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12-23-2018, 04:21 AM
Czech counter-intelligence has issued stark warnings of intensified espionage activity by Russia and China.

Both countries are pursuing a long-term strategy of undermining the West, according to the Security Information Service (BIS).

While Chinese spies and diplomats pose "an extremely high risk" to Czech citizens, Moscow has continued its hybrid warfare strategy to gain influence over this EU and Nato member, it says.

"The Chinese approach is de facto just as hybrid as the Russian one," said the intelligence agency, adding that Chinese career diplomats and businessmen represented the same risk as intelligence officers.

China, it says, has three aims:

using Czech entities to undermine EU unity
intelligence activity aimed at important Czech ministries
economic and technological spying

The report has led to a major spat between the BIS and Czech President Milos Zeman, who has made overtures to both Moscow and Beijing a centrepiece of his presidency.


...and from May 2017

PRAGUE—The capital of the Czech Republic is indisputably one of the loveliest cities in Europe. Having avoided major bombing or combat in the Second World War, unlike most cities in the region, Prague remains a Baroque jewel, a stunning example of effective and charming urban planning in the late Habsburg Empire. It’s no wonder that tourists flock here from all corners of the globe. As do spies, many of them Russian.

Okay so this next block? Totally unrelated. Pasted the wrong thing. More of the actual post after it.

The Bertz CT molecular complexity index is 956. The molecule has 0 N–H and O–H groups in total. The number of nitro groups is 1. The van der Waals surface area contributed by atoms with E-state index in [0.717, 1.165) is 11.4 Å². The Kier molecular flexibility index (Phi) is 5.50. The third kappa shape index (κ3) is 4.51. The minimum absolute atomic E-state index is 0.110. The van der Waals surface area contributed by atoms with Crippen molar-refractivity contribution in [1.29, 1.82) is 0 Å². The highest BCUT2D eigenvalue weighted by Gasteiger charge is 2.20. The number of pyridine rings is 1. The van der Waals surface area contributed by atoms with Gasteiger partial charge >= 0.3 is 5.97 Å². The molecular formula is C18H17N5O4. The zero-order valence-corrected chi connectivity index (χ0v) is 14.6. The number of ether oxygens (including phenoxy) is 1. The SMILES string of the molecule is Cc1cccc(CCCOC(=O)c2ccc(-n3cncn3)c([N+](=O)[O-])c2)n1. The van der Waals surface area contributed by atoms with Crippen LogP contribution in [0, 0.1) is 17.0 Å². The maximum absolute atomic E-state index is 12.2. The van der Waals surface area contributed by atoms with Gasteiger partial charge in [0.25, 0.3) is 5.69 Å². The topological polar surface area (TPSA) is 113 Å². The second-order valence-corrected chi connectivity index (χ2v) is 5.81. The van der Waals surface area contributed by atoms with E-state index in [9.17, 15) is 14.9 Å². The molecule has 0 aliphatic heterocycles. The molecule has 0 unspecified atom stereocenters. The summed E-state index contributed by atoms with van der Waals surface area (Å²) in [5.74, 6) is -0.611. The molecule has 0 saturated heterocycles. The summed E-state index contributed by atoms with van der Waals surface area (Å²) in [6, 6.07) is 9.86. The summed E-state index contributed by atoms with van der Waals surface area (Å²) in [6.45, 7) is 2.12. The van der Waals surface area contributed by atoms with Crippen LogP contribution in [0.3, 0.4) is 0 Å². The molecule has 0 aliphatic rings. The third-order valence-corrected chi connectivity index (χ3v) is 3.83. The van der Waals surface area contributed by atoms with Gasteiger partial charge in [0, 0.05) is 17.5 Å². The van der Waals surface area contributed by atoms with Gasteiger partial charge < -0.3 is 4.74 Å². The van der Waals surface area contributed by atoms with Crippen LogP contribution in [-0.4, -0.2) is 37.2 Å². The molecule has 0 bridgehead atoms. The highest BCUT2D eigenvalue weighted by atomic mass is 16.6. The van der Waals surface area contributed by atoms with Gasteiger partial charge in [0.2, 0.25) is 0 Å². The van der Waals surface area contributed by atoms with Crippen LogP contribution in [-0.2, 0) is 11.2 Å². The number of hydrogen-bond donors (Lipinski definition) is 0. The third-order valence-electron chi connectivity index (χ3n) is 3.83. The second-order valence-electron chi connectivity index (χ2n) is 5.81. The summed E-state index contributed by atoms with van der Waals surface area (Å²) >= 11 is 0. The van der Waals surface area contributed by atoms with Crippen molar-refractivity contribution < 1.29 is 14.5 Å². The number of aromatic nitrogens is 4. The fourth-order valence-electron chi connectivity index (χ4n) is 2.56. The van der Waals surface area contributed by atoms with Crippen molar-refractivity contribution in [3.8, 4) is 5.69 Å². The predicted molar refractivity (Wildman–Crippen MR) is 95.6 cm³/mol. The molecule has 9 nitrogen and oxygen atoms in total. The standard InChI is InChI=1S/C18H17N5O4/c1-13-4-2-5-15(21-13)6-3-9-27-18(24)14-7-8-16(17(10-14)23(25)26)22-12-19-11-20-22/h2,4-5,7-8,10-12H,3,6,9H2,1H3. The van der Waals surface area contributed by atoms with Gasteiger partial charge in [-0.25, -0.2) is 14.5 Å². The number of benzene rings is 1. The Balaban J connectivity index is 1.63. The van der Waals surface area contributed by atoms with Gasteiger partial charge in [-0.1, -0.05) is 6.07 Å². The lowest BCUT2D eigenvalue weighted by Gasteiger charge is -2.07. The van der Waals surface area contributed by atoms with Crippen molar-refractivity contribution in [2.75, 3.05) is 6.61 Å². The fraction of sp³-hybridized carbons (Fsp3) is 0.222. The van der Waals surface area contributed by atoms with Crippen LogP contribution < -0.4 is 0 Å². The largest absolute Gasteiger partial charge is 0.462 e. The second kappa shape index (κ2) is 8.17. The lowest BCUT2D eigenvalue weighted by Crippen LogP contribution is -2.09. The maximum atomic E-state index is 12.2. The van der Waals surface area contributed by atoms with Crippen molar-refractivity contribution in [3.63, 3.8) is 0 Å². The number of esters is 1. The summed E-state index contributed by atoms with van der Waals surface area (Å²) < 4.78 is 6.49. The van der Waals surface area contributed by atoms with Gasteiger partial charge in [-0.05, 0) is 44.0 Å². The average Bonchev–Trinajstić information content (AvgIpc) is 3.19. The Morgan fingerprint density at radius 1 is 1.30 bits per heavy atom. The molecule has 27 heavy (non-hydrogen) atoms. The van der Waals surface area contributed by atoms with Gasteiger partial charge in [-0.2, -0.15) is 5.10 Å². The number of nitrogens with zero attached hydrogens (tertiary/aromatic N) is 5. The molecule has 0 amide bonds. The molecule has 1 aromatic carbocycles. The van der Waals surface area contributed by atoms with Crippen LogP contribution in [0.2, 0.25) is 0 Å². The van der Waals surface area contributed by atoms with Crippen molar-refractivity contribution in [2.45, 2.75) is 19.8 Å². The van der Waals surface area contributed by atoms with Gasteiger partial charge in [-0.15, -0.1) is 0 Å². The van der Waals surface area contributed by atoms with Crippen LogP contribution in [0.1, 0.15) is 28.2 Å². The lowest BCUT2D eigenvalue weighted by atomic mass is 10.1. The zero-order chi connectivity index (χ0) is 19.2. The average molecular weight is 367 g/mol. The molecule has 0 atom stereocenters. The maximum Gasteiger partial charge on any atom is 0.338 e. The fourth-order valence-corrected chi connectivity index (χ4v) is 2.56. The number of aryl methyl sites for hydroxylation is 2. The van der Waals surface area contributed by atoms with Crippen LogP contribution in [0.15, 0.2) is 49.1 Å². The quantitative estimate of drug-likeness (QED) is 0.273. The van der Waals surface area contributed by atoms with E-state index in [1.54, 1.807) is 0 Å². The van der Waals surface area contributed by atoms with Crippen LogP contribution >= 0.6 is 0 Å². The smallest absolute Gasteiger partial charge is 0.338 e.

Since the mid-1990s, the Czech Republic has been something of a playground for Russian spies—and most of them are in Prague. It’s not difficult to see why they’re here. As a member of both NATO and the European Union, the country is a tempting target for the Kremlin. Prague is a great place to live and work, there’s a pro-Russian element of the population (even after the Soviet 1968 invasion there inexplicably are still Czech Russophiles), there’s a lot of Russian business going on in the country, and Kremlin operatives gained a solid foothold here just after the Cold War, when it was easy.


12-23-2018, 04:23 AM
For the men from behind the Iron Curtain, Trump was a celebrity capitalist. He was also, we now know, the target of an extensive spying operation conducted by Czechoslovakia’s Státní bezpečnost (StB) intelligence service – together with “friends” from the KGB.

The StB had been interested in Trump since 1977, when he married a Czechoslovakian-born woman, Ivana Zelníčková. News of the wedding reached the StB bureau in Zlín, the town in Moravia where Ivana grew up and where her parents lived. Ivana’s father, Miloš, regularly gave the StB information on his daughter’s visits from the US and his son-in-law’s burgeoning career.

The StB’s work on Donald and Ivana intensified in the late 1980s, after Trump let it be known he was thinking of running for president. The StB’s first foreign department sat up. Inside the Soviet bloc, Czechoslovakia’s spies were reputed to be skilled professionals, competent and versatile English speakers who were a match for the CIA and MI6.